Influence: the master skill of business and life

Life often doesn’t seem fair. Promotions go to people who are less talented or experienced than others. Clients choose professionals of business services that are not as good as ours. Money and fame doesn’t always go to the most talented.

Okay, sometimes the bald guy or the older woman loses to someone more attractive. But that doesn’t cover most cases.

In most cases the secret sauce is the influence of the individual or organisation that wins. In New Zealand we just saw Government change to a party that won fewer seats, but was better able to win over other parties to support its agenda. In business the difference is often a more persuasive presentation, or a leader who often better describes the context within which a strategy is to play out.

I worked for Hugh Morgan when he was CEO of a medium-sized global mining company, yet he came to be seen as one of the global industry leaders. That was because he was an outstanding thought leader. He thought a lot about how the industry worked, and what made individual mining companies great. As a result, what he said made sense to his peers, Government and investors.

For instance he would describe how the top companies had been built on very large high-grade ore bodies, such as the iron ore of Western Australia’s Pilbara region, Irian Jaya’s gold/silver/copper; Mozambique’s mineral sands. Great mining houses like Freeport McMoran, Anglo-American, BHP, and Rio Tinto had all grown mostly on the back of resources such as these. It was no coincidence that WMC’s portfolio included some of the world’s highest quality nickel deposits and perhaps the greatest known minerals deposit in the world at South Australia’s Olympic Dam copper/uranium/silver/gold mine (all now part of BHP).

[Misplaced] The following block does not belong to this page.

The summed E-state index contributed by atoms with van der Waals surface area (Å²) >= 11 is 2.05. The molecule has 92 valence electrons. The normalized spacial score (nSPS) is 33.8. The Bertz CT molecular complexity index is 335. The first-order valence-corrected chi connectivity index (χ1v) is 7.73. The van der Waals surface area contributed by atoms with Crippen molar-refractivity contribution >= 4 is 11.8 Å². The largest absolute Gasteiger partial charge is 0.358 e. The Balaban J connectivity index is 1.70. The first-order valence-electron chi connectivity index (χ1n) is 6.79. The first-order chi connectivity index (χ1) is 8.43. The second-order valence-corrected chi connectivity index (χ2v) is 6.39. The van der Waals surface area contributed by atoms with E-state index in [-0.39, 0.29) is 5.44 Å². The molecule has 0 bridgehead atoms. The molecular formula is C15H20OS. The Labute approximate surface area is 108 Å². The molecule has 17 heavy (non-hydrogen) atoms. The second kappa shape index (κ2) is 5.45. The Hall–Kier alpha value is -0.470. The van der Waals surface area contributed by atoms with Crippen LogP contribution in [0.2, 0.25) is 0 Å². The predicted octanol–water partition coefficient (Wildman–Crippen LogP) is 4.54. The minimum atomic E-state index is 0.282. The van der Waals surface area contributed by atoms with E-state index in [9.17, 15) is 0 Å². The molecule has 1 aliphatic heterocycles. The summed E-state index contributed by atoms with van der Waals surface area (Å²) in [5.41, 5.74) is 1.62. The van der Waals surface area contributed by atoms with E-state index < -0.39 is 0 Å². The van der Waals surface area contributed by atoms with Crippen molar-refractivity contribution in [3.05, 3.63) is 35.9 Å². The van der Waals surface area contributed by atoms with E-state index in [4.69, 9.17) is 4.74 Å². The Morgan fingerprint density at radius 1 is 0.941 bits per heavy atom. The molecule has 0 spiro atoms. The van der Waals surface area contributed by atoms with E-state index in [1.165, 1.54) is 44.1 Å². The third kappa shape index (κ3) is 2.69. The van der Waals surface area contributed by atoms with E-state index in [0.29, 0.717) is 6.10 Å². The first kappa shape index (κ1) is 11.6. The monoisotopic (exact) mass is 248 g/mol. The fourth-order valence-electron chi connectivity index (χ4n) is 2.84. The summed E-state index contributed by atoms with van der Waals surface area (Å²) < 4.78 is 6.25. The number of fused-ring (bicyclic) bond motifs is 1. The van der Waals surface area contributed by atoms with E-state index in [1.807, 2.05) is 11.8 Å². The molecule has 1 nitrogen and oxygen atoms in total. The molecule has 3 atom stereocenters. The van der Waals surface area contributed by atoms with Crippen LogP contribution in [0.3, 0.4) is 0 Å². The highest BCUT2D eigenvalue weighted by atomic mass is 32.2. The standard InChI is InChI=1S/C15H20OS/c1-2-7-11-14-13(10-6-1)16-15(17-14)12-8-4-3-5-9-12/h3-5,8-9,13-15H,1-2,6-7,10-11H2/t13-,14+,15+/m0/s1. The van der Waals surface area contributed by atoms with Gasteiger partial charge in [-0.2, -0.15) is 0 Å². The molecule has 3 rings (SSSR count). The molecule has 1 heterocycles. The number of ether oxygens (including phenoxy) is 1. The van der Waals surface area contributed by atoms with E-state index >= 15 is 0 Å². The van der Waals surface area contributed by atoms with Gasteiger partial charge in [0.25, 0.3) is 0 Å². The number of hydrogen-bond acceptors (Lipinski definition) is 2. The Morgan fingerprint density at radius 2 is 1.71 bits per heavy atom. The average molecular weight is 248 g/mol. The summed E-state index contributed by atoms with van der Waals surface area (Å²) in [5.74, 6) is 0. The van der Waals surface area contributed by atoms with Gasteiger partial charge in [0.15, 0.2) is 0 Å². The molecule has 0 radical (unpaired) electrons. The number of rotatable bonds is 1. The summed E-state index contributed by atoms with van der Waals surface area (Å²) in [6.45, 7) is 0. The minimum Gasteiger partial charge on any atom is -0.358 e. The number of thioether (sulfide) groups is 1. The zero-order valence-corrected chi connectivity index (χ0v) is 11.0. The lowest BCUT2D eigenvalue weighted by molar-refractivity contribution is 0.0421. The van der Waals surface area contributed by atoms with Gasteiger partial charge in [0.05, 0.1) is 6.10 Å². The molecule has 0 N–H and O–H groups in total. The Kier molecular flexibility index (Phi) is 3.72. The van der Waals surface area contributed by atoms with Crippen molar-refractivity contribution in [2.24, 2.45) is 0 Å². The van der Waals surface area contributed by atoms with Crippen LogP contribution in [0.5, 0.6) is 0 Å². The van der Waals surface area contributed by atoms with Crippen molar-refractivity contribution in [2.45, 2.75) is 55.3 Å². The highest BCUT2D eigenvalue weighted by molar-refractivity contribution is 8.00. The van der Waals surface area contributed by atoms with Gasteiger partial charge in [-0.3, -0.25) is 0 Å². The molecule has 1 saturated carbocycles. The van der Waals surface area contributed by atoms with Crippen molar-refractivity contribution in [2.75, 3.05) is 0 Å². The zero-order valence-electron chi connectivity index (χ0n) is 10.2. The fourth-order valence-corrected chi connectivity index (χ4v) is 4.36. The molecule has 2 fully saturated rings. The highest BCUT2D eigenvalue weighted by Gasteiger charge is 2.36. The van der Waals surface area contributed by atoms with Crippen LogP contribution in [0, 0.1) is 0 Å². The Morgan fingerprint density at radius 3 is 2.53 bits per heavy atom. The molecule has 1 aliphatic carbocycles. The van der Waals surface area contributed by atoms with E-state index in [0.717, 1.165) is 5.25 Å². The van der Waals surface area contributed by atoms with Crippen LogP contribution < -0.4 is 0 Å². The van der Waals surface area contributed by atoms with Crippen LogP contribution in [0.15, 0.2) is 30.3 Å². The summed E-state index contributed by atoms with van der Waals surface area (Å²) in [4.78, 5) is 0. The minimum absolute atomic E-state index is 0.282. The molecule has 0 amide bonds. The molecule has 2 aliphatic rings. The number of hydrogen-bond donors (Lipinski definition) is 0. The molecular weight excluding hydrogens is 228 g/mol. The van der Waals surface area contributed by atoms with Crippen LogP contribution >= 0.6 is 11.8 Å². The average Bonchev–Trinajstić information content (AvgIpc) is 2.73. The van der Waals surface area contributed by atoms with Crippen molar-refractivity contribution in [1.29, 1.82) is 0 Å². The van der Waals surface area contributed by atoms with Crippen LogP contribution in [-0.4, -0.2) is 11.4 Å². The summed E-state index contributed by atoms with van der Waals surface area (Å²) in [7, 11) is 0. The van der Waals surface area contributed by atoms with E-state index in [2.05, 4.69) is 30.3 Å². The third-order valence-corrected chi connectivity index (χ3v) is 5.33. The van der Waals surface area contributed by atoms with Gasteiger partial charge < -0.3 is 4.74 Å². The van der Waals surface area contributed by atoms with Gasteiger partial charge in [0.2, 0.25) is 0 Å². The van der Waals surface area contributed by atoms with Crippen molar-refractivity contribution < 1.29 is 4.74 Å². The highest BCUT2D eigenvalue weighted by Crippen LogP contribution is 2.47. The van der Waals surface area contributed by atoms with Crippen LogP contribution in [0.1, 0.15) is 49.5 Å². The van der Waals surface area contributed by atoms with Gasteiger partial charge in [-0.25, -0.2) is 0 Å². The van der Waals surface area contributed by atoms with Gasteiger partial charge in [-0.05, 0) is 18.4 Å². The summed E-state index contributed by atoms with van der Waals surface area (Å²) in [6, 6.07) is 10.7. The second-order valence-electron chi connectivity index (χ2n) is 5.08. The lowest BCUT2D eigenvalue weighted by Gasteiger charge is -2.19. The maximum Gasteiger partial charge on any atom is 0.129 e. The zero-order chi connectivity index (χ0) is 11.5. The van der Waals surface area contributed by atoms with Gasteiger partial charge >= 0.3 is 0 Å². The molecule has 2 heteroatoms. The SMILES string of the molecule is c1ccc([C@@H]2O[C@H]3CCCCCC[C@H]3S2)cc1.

Hugh used this kind of thought leadership to earn his place as one of the most influential leaders in the global industry. His thought leadership on the economy also earned him a place on Australia’s Reserve Bank Board, and after retiring from WMC, as President of the Business Council of Australia.

How decision makers see us defines the limits of our success. People like Hugh Morgan and Richard Branson know this and use this.

So do we have to strut the world stage to emulate them in our industries? Of course not. The test isn’t fame, it’s how specific decision makers see us and our businesses. If you like, it is getting slightly famous, but in specific ways. The leaders of most industries are well-known to those most important to them, but the average citizen will never hear of them.

So do you want to build an unfair advantage like these leaders, who get the lion’s share of business and connections? It is simple, but takes work. However, the work saves lost time and revenue from the constant struggle of being an also ran in your market.

Start with asking and answering a couple of questions. Such as “What are the dilemmas or unanswered questions that strongly interest the leading providers and buyers in my market?;” and for each ask “What answer or partial answer can I develop to enter the conversation on how my industry can address that issue?” You don’t have to solve world poverty or cure the common cold. You just have to think and communicate your way to helping move the issue forward in your industry.

If you do this you are on your way, and already ahead of most others. If you feel you need to go deeper for greater impact, get in touch with me and I’ll point you along the way. It feels good to make such a contribution to our industry, and it propels us to an industry leadership position as well. Now that is worth a little thought and action, isn’t it?